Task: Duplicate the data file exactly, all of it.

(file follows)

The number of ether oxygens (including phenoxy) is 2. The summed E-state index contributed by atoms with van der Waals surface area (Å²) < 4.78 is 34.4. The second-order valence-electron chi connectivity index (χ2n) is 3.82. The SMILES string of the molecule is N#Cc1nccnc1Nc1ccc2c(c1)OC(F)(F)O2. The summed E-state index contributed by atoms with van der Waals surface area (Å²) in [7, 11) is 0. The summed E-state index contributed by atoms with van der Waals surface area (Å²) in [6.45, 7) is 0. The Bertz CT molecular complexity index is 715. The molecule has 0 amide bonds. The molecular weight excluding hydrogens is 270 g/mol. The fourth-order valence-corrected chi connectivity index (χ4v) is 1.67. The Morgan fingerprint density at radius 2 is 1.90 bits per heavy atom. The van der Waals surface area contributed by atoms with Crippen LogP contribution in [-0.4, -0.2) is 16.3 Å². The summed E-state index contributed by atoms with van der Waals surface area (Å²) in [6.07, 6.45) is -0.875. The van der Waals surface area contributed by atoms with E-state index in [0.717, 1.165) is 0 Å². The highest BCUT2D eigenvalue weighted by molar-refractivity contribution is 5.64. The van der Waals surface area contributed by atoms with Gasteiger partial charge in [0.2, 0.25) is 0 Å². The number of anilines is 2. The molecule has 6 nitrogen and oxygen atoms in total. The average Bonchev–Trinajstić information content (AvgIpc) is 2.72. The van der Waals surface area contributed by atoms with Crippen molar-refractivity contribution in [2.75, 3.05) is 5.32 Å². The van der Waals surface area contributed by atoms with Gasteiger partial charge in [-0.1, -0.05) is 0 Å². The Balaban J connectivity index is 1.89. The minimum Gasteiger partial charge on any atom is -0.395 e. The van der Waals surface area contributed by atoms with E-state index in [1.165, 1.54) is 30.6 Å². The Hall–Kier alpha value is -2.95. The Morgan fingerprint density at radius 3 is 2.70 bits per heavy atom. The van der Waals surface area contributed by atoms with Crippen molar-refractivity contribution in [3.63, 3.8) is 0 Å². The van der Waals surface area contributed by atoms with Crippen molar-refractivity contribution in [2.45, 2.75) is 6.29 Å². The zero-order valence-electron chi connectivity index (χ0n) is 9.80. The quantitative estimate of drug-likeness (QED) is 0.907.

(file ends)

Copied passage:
The number of ether oxygens (including phenoxy) is 2. The summed E-state index contributed by atoms with van der Waals surface area (Å²) < 4.78 is 34.4. The second-order valence-electron chi connectivity index (χ2n) is 3.82. The SMILES string of the molecule is N#Cc1nccnc1Nc1ccc2c(c1)OC(F)(F)O2. The summed E-state index contributed by atoms with van der Waals surface area (Å²) in [7, 11) is 0. The summed E-state index contributed by atoms with van der Waals surface area (Å²) in [6.45, 7) is 0. The Bertz CT molecular complexity index is 715. The molecule has 0 amide bonds. The molecular weight excluding hydrogens is 270 g/mol. The fourth-order valence-corrected chi connectivity index (χ4v) is 1.67. The Morgan fingerprint density at radius 2 is 1.90 bits per heavy atom. The van der Waals surface area contributed by atoms with Crippen LogP contribution in [-0.4, -0.2) is 16.3 Å². The summed E-state index contributed by atoms with van der Waals surface area (Å²) in [6.07, 6.45) is -0.875. The van der Waals surface area contributed by atoms with E-state index in [0.717, 1.165) is 0 Å². The highest BCUT2D eigenvalue weighted by molar-refractivity contribution is 5.64. The van der Waals surface area contributed by atoms with Gasteiger partial charge in [0.2, 0.25) is 0 Å². The number of anilines is 2. The molecule has 6 nitrogen and oxygen atoms in total. The average Bonchev–Trinajstić information content (AvgIpc) is 2.72. The van der Waals surface area contributed by atoms with Crippen molar-refractivity contribution in [2.75, 3.05) is 5.32 Å². The van der Waals surface area contributed by atoms with Gasteiger partial charge in [-0.1, -0.05) is 0 Å². The Balaban J connectivity index is 1.89. The minimum Gasteiger partial charge on any atom is -0.395 e. The van der Waals surface area contributed by atoms with E-state index in [1.165, 1.54) is 30.6 Å². The Hall–Kier alpha value is -2.95. The Morgan fingerprint density at radius 3 is 2.70 bits per heavy atom. The van der Waals surface area contributed by atoms with Crippen molar-refractivity contribution in [3.63, 3.8) is 0 Å². The van der Waals surface area contributed by atoms with Crippen molar-refractivity contribution in [2.45, 2.75) is 6.29 Å². The zero-order valence-electron chi connectivity index (χ0n) is 9.80. The quantitative estimate of drug-likeness (QED) is 0.907.